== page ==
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May 17, 2012

Tuition hike cap could avert cuts

Proposed funding cuts to Pitt and other state-related and state-owned institutions may be averted in exchange for a pledge by school administrators to hold down tuition increases in the coming academic year.

John Fedele, Pitt’s associate director of News, stated, “The University of Pittsburgh has been working with [Senate appropriations committee chair Jake] Corman and other legislative leaders and has agreed to hold any tuition increases for the next academic year to a blended rate no greater than the 2011 consumer price index of 3.2 percent, if the commonwealth appropriation is fully restored to last year’s levels.”

Pitt’s amended appropriations bill (SB 1468) would restore state funding to $133.993 million in general support plus $2.083 million for rural education outreach, the amounts legislators approved last July for fiscal year 2012. (See July 7 University Times.)

Appropriations bills for the state-related universities are poised for Senate action. Support for “non-preferred” entities not under the complete control of the state is approved through legislation separate from the general fund appropriation. Pitt is among the non-preferred entities; its appropriation requires a two-thirds vote of the House and Senate for approval.

Although the agreement would avert additional budget cuts, the FY12 appropriation represented a cut of 19 percent from the $168 million Pitt received in FY11. (In that budget, Pitt’s overall state support was cut nearly 22 percent —19 percent from the general appropriation and approximately 50 percent from medical school funding.)

For FY13, Gov. Tom Corbett proposed a 30 percent cut to Pitt’s education and general appropriation and a 10 percent cut to its academic medical line item support, a combined reduction of nearly $42 million. (See Feb. 9 University Times.)

Similar cuts were proposed for Penn State and Temple, while funding for Lincoln, the smallest of the four state-related universities, was held flat.

In comments to Senate Council May 9, Chancellor Mark A. Nordenberg regarded the Senate’s proposal as progress. “Current year levels, again, are $67 million less than they were the year before but they are a lot better than what was proposed in the budget address in February,” he said.

“We’re at least moving in the right direction but we also need to recognize that there are other hurdles yet to be faced as we move down the path toward the passage of the commonwealth budget, including our appropriation in the weeks ahead. … I’m hopeful that by the middle of the summer we will have an appropriation and a budget that is better than what we had anticipated at the end of February.”

Provost Patricia E. Beeson told the University Times: “I certainly am heartened by the fact that our friends in the legislature see the value in public education and are working to provide funding for that public education. … Hopefully, the governor will agree that the resources are available.”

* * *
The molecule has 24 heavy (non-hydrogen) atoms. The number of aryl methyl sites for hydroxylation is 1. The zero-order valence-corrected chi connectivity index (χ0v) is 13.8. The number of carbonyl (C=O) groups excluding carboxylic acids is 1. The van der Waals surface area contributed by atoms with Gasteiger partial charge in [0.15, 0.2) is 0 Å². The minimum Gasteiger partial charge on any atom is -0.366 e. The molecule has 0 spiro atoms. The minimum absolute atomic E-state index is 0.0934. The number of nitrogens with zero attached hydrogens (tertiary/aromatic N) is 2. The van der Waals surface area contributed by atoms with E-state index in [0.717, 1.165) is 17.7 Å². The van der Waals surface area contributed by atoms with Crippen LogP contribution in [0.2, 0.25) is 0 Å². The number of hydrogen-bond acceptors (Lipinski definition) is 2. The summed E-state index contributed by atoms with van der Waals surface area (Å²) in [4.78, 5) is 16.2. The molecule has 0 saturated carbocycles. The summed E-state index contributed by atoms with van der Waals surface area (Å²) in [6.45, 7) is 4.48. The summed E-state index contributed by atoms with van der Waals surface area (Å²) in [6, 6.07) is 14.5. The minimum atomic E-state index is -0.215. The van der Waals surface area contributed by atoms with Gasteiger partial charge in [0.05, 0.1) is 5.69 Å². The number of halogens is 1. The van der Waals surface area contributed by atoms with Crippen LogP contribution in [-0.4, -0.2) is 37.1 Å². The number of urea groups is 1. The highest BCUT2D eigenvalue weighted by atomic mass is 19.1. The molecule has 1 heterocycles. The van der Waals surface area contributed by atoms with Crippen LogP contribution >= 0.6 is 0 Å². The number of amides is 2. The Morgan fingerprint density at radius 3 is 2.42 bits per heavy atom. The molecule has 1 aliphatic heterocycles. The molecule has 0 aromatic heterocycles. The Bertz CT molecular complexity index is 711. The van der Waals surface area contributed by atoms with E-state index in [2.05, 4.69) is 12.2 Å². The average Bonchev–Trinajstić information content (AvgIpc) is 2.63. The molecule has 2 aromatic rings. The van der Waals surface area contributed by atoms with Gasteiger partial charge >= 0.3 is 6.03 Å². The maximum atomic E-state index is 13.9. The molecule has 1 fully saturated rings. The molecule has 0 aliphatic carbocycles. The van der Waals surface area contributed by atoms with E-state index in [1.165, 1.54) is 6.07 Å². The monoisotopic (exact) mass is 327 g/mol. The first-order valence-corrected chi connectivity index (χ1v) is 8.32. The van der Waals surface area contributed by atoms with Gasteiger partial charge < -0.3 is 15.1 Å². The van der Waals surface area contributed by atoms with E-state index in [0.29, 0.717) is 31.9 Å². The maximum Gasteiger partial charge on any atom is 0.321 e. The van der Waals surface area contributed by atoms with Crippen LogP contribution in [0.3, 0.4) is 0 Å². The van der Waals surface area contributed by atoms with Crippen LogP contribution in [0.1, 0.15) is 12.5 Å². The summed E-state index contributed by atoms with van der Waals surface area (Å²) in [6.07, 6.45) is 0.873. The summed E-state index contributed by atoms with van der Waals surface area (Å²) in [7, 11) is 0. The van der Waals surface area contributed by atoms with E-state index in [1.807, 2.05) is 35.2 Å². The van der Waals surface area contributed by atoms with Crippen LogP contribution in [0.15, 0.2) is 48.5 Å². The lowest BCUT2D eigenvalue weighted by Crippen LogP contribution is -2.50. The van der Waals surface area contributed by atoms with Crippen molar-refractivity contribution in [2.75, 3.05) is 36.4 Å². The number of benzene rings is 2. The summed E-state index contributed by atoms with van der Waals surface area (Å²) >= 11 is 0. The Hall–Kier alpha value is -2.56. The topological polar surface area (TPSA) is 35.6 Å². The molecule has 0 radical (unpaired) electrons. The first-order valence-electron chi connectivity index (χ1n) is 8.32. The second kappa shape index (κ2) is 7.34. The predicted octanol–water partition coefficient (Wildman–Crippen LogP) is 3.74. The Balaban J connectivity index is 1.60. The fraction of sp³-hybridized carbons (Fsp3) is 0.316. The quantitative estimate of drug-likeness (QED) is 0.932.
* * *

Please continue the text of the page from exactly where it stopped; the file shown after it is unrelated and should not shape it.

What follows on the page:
General fund budget

Before non-preferred appropriations can be approved, legislators must pass a general fund budget.

The state Senate last week passed a $27.656 billion general fund budget bill (SB 1466) for the fiscal year that begins July 1, which would be $517.2 million higher than the budget Corbett proposed in February.

That Senate bill would restore the proposed 10 percent cut to Pitt’s academic medical center funding contained in the governor’s budget proposal. Pitt’s medical school funding from the state is part of the Department of Public Welfare budget.

The budget bill now goes to the House of Representatives, which will reconvene May 21.

In a prepared statement last week, Senate appropriations committee chair Corman attributed the improved budget to a better-than-anticipated revenue picture.

“Increased revenues over the past few months allowed us to alter what the governor had initially proposed back in February, including significant restorations to higher education, basic education, early childhood funding and social service funding,” Corman said.

“The significant restorations to higher education get funding back to last year’s level,” he stated. “With our commitment to higher education, we have received commitments from the three presidents of Penn State, Pitt and Temple, as well as the chancellor of the State System of Higher Education, that the full restoration will give them the ability to keep tuition increases to a minimum, at most no higher than the Consumer Price Index.

“That will be significant to the families and students around Pennsylvania and a refreshing change for them to see a smaller tuition increase.”

Freeze remains

The proposed restoration of funding does not lift a mid-year freeze on a portion of Pitt’s FY12 appropriation.

In January, Gov. Corbett, faced with below-estimate revenues, warned the state-related universities of a 5 percent freeze on their FY12 appropriations. That represents a $6.8 million cut for Pitt that would be withheld from the state’s final FY12 monthly payment.

Eric Shirk of the governor’s press office said those funds remain frozen in light of an anticipated revenue shortfall.

Although in February the governor projected a $719 million FY12 year-end shortfall, initial revenue estimates released May 1 by the state’s Independent Fiscal Office (IFO) projected that the shortfall will be $300 million. The IFO’s official revenue estimate will be released in mid-June.

—Kimberly K. Barlow

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